When Borders Melt

When Borders Melt: An Examination of the Countermarketing Forces Against Globalization

von Joseph Bonnici

As borders come down and national economies fuse together, disenfranchised and marginalized citizens may feel left out of the resulting global blocks. While global marketing expands, so does global countermarketing. Just as political thought evolves out of conflicting opinions, new economic markets are shaped by contradictory forces.

Our research seeks to explore how countermarketing theory could provide a framework for the understanding of the anti-globalization movement which militates against what it perceives as the evil of globalization.

Countermarketing offers insight on how consumers may actively seek to obstruct globalization. The term “countermarketing” was coined by Kotler (1973, p. 47) who described it as “the task of trying to destroy the demand for something.” The word “counter” derived from the Latin word “contra”, meaning “against”, implies that a countermarketing situation involves at least one party which opposes an object, a service or an idea. The countermarketer is in conflict with what he or she opposes. Conflict is the result of incompatible positions.

It is typical of countermarketers to end up in conflict situations. For example, the anti-globalization movement often conflicts with government entities which aspire to open up further international markets. Conflict is the result of incompatible positions and the desire to secure and preserve a position nonetheless. Conflict is highly evident even within traditional marketing situations where competitors vie for the same consumer. Yet, one can suggest that our understanding of conflict in a marketing context is weak at best. Marketers often tend to focus on consumer (instead of competitive) response to marketing actions. The main thrust of marketing textbooks has been on how to build the consumer base, as opposed to how to wreck the competition.

Conflict situations can be difficult to deal with even in a game-theoretic manner (Lillien and Kotler 1983). It is difficult to predict the successive moves on the conflict chessboard. Dolan (1981) remarks that many in marketing feel that game-theory models would solve conflict situations if only some critical mathematical hurdles could be overcome. Rapport (1966) considers this as unlikely. He writes that game theory has “insuperable problems as a prescriptive theory of rational decisions in conflict situations, [therefore] the prescriptive aspect of game theory ought to be written off” (pp. 202-203). Guesswork continues to be a significant variable in forecasting conflict outcomes.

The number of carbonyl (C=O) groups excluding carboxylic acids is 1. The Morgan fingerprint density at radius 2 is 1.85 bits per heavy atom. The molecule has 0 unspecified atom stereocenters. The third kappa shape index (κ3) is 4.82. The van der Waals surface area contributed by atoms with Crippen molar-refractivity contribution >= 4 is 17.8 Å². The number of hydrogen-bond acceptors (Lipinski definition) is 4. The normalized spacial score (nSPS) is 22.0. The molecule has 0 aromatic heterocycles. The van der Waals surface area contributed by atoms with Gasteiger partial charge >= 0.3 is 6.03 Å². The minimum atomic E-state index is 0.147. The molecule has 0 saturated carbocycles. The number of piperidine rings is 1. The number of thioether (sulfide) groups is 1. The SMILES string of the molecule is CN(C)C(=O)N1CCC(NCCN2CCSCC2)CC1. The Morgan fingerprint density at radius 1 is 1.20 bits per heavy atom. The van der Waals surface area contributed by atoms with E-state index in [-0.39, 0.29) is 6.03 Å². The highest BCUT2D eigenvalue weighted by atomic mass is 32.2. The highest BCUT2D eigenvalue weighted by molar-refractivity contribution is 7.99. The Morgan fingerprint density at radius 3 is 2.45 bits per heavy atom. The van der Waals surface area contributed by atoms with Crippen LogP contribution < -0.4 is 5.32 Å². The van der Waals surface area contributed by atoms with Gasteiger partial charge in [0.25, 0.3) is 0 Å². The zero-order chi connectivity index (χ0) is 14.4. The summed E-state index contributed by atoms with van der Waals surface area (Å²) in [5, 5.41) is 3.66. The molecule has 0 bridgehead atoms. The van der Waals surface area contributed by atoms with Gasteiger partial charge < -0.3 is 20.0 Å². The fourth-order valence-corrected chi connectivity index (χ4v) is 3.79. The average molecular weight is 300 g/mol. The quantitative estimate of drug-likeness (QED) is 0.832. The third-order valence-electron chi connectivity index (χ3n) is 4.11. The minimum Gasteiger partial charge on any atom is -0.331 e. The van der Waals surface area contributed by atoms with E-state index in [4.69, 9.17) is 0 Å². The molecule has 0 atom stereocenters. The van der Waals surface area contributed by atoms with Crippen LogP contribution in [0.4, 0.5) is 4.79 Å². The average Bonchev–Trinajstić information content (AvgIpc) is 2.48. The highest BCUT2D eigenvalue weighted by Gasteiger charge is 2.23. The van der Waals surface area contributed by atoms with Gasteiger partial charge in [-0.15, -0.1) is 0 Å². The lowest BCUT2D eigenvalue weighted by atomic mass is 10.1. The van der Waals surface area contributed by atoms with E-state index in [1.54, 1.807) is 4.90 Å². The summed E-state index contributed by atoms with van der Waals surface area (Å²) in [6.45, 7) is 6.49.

Sometimes, marketing strategists describe conflict as if inspired by military theory (Kotler and Singh 1981, Michaelson 1981, French and Harris 1982, Ries and Trout 1985). Although this approach expands the domains of marketing, its major shortcoming is that it fails to comprehend the psychological and practical differences between military and marketing theory (Enis 1983).

The inevitability of conflict is not the only problem the countermarketer will encounter. In designing a viable strategy, the countermarketer must understand the issue at hand in order to attack the targeted philosophical or economical model. The countermarketer has to adjust his or her strategy and organizational structure to take into account unique countermarketing problems. One problem is to generate an objective that wins popular support. Without popular support, the countermarketer pursues a lost cause. Another problem is the need to inspire the audience with moral courage because the odds may originally be stacked against the countermarketer’s case. The more difficult the task, the more important it is to sort out the third problem which is the need for information. Although the countermarketer can possibly achieve success in more than one way, limited resources tend to restrict his or her strategy. Finally, the countermarketer needs to maintain the initiative in a society where news are transient and public interest fleeting.